SOURCE: National Interest
comments powered by Disqus
Irena L. Sargsyan: Picking the Wrong Winners ... From Chalabi to the Syrian National Council
Irena L. Sargsyan is a research analyst at the Saban Center for Middle East Policy at The Brookings Institution.
Secretary of State Hillary Clinton has had some success in remaking the Syrian opposition from a group of squabbling exiles into a more broadly representative leadership with close ties to the Syrian people. During political transitions in the past, the United States has too often backed the wrong horse, trying to invest authority and resources in exiled elites who proved to be non-entities in their home countries, while overlooking the homegrown leaders who actually rose to power. The administration seems to be avoiding this mistake in Syria, but standing up a new opposition leadership is only the first step. To foster the transition to stable democracies in Syria and other states in the region, the Obama administration will have to provide political and material support to local leaders who may at times rile American sensibilities but who can actually wield power in their home countries.
From Iraq to the Arab Spring, the United States has often erred by promoting exiles who look appealing because of their espousal of Western values, English language skills and media savvy. Yet these same attributes, coupled with a lack of recent experience living in their homelands, make these individuals seem out of touch. Homegrown leaders stand in contrast to those who chose comfortable exile. They may be virtually unknown in the West, but stayed in their homeland and suffered through repression and civil war. Thus, they have greater local legitimacy, deeper ties to indigenous social networks, and keener instincts on local politics due to knowledge of domestic grievances.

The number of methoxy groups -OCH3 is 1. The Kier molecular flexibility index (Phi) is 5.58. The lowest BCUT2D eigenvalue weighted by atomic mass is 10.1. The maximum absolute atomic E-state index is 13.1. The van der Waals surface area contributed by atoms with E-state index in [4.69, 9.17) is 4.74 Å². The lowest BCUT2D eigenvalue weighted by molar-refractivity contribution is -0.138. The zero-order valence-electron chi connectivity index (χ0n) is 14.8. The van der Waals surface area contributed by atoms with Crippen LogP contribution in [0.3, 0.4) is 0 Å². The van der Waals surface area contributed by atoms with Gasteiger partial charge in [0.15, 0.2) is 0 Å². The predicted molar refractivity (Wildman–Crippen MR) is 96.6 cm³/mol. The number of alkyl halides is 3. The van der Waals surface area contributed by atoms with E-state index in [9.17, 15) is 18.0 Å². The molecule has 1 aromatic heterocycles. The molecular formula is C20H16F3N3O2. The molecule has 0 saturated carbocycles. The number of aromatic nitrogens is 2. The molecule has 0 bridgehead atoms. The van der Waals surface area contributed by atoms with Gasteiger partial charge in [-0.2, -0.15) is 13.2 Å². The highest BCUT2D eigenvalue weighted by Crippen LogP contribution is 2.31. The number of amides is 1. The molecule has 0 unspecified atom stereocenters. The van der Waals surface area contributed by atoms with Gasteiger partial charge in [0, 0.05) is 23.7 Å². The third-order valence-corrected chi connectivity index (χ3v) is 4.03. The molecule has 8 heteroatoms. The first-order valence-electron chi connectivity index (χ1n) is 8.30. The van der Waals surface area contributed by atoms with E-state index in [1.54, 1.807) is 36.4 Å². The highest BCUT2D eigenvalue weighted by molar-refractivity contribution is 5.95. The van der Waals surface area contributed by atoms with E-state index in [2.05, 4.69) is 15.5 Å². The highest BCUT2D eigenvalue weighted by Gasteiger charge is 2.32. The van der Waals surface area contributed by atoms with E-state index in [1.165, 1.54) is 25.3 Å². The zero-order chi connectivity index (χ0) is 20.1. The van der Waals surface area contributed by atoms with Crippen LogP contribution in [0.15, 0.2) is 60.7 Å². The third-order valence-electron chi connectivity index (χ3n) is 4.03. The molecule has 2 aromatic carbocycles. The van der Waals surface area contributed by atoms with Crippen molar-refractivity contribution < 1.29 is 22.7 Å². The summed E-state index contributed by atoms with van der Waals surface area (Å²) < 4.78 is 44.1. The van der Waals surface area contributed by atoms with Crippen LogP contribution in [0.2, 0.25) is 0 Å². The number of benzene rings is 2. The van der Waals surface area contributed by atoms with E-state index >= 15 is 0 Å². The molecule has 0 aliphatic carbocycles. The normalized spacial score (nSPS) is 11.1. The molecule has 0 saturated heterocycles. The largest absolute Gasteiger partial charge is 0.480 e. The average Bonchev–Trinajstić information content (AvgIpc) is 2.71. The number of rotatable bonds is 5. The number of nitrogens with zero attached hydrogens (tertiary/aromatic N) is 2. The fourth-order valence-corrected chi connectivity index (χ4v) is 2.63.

In Iraq, for example, U.S. officials initially backed Ahmed Chalabi, an exile who vociferously supported the U.S. intervention and received broad media coverage between 2002 and 2004. But Iraqis quickly repudiated Chalabi, and he failed even to win a seat in the first parliamentary elections in 2005. Similarly, Washington focused attention on members of the al-Hakim family who led the Islamic Supreme Council of Iraq, supported the U.S. invasion, and returned to Iraq from exile in Iran only after the fall of Saddam Hussein in 2003. Iraqis who remained in the country and suffered under Saddam’s brutal rule brushed aside the Hakims because of their close links to the United States and Iran...
comments powered by Disqus
- Hull of Confederate Submarine H.L. Hunley Found 150 Years Later
- U.S. Textbook Skews History, Prime Minister of Japan Says
- Recalling a Film From the Liberation of the Camps
- Skull Fossil Offers New Clues on Human Journey From Africa
- Are crude conspiracies right? Research shows nations really do go to war over oil
- Ronald Suny says historians have shied away from exploring the roots of the Armenian genocide for fear of taking attention away from the victims
- Columbia University professors Eric Foner, Alan Brinkley, and Alice Kessler-Harris to retire
- A powerhouse appropriations subcommittee is now headed by a historian: Republican Rep. Tom Cole (OK)
- Slavic scholars divided over a scholarship sponsored (and withdrawn) by Stephen F. Cohen
- Claire Strom to Step Down as Editor of Agricultural History